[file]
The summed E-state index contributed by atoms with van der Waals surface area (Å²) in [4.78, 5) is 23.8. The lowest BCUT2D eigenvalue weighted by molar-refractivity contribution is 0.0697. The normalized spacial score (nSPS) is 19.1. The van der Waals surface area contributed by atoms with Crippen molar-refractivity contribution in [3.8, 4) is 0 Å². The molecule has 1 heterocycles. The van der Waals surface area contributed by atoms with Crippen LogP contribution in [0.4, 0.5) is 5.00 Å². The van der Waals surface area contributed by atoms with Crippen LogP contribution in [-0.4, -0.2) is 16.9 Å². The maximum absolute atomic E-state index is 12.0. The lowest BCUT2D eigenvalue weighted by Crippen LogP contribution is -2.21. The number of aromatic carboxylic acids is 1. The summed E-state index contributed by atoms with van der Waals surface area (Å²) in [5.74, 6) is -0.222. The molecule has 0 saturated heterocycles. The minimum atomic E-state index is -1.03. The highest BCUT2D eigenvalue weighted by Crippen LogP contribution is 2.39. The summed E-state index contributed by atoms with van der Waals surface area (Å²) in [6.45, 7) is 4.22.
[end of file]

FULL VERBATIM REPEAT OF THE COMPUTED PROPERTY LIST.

The summed E-state index contributed by atoms with van der Waals surface area (Å²) in [4.78, 5) is 23.8. The lowest BCUT2D eigenvalue weighted by molar-refractivity contribution is 0.0697. The normalized spacial score (nSPS) is 19.1. The van der Waals surface area contributed by atoms with Crippen molar-refractivity contribution in [3.8, 4) is 0 Å². The molecule has 1 heterocycles. The van der Waals surface area contributed by atoms with Crippen LogP contribution in [0.4, 0.5) is 5.00 Å². The van der Waals surface area contributed by atoms with Crippen LogP contribution in [-0.4, -0.2) is 16.9 Å². The maximum absolute atomic E-state index is 12.0. The lowest BCUT2D eigenvalue weighted by Crippen LogP contribution is -2.21. The number of aromatic carboxylic acids is 1. The summed E-state index contributed by atoms with van der Waals surface area (Å²) in [5.74, 6) is -0.222. The molecule has 0 saturated heterocycles. The minimum atomic E-state index is -1.03. The highest BCUT2D eigenvalue weighted by Crippen LogP contribution is 2.39. The summed E-state index contributed by atoms with van der Waals surface area (Å²) in [6.45, 7) is 4.22.